Timing of childbirth, capital accumulation, and economic welfare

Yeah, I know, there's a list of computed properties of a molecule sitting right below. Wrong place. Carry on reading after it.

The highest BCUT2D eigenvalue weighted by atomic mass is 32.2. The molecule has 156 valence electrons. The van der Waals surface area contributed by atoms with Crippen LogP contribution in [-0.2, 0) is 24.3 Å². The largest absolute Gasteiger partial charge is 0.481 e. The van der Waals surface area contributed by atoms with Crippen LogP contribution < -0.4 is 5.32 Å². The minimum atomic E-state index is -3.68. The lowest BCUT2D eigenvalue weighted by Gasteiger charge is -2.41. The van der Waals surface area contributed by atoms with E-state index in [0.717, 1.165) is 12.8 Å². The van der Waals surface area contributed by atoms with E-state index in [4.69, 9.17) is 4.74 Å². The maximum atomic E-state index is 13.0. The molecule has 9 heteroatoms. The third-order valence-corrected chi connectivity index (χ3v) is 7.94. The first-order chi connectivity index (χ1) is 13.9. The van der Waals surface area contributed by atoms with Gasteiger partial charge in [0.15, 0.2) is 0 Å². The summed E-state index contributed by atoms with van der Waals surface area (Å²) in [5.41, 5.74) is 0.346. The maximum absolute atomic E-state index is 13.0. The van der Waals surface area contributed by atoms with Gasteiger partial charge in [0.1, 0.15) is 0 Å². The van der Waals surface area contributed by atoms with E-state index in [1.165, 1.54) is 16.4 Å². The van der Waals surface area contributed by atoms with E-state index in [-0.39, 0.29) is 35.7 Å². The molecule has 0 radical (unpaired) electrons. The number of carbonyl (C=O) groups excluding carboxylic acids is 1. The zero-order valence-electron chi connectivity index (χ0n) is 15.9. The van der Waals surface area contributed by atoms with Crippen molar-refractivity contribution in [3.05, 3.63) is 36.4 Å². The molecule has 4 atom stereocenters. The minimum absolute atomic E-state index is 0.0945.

This paper examines the effect of the timing of childbirth on capital accumulation and welfare in a simple overlapping generations model, where each agent lives for four periods and works for two periods. We show that delayed childbearing not only reduces population, but also generates fluctuations in the age composition of workers in the labor force. This causes the aggregate saving rate to fluctuate, which leads to cycles in the capital-labor ratio. When all agents delay childbearing, we analytically show that both the capital-labor ratio and the welfare of all agents can fall in the long run, despite the population decline. When a fraction of agents delay childbearing, it has differential welfare effects on agents depending on their positions in the demographic cycles. The effects of lower lifetime fertility and technological progress are also examined.
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